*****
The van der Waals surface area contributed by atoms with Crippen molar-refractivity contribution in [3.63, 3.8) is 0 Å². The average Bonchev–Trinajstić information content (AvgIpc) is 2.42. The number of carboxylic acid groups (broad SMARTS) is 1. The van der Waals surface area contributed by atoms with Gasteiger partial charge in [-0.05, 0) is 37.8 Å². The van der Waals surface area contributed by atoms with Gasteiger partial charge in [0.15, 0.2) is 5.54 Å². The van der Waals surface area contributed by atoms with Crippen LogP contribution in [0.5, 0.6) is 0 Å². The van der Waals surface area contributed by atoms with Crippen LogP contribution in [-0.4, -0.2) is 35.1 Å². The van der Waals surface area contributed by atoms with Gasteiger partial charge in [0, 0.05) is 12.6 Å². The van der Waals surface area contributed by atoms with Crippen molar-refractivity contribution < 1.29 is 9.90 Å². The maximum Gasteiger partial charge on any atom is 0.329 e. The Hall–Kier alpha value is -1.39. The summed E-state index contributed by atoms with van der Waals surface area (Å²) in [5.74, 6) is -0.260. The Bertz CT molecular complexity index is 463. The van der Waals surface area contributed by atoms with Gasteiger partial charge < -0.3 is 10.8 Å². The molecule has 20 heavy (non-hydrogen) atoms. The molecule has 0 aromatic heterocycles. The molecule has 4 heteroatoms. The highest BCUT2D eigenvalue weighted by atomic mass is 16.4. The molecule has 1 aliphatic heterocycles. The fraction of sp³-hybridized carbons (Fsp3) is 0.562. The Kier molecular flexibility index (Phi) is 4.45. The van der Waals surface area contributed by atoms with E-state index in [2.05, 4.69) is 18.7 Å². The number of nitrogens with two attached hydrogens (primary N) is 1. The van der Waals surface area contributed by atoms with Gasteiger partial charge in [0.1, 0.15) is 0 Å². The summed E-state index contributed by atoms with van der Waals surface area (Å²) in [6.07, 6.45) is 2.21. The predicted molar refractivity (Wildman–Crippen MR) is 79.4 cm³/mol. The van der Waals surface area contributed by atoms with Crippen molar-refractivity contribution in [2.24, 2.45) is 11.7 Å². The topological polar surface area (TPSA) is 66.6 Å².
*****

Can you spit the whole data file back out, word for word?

The van der Waals surface area contributed by atoms with Crippen molar-refractivity contribution in [3.63, 3.8) is 0 Å². The average Bonchev–Trinajstić information content (AvgIpc) is 2.42. The number of carboxylic acid groups (broad SMARTS) is 1. The van der Waals surface area contributed by atoms with Gasteiger partial charge in [-0.05, 0) is 37.8 Å². The van der Waals surface area contributed by atoms with Gasteiger partial charge in [0.15, 0.2) is 5.54 Å². The van der Waals surface area contributed by atoms with Crippen LogP contribution in [0.5, 0.6) is 0 Å². The van der Waals surface area contributed by atoms with Crippen LogP contribution in [-0.4, -0.2) is 35.1 Å². The van der Waals surface area contributed by atoms with Gasteiger partial charge in [0, 0.05) is 12.6 Å². The van der Waals surface area contributed by atoms with Crippen molar-refractivity contribution < 1.29 is 9.90 Å². The maximum Gasteiger partial charge on any atom is 0.329 e. The Hall–Kier alpha value is -1.39. The summed E-state index contributed by atoms with van der Waals surface area (Å²) in [5.74, 6) is -0.260. The Bertz CT molecular complexity index is 463. The van der Waals surface area contributed by atoms with Gasteiger partial charge < -0.3 is 10.8 Å². The molecule has 20 heavy (non-hydrogen) atoms. The molecule has 0 aromatic heterocycles. The molecule has 4 heteroatoms. The highest BCUT2D eigenvalue weighted by atomic mass is 16.4. The molecule has 1 aliphatic heterocycles. The fraction of sp³-hybridized carbons (Fsp3) is 0.562. The Kier molecular flexibility index (Phi) is 4.45. The van der Waals surface area contributed by atoms with E-state index in [2.05, 4.69) is 18.7 Å². The number of nitrogens with two attached hydrogens (primary N) is 1. The van der Waals surface area contributed by atoms with Gasteiger partial charge in [0.1, 0.15) is 0 Å². The summed E-state index contributed by atoms with van der Waals surface area (Å²) in [6.07, 6.45) is 2.21. The predicted molar refractivity (Wildman–Crippen MR) is 79.4 cm³/mol. The van der Waals surface area contributed by atoms with Crippen molar-refractivity contribution in [2.24, 2.45) is 11.7 Å². The topological polar surface area (TPSA) is 66.6 Å².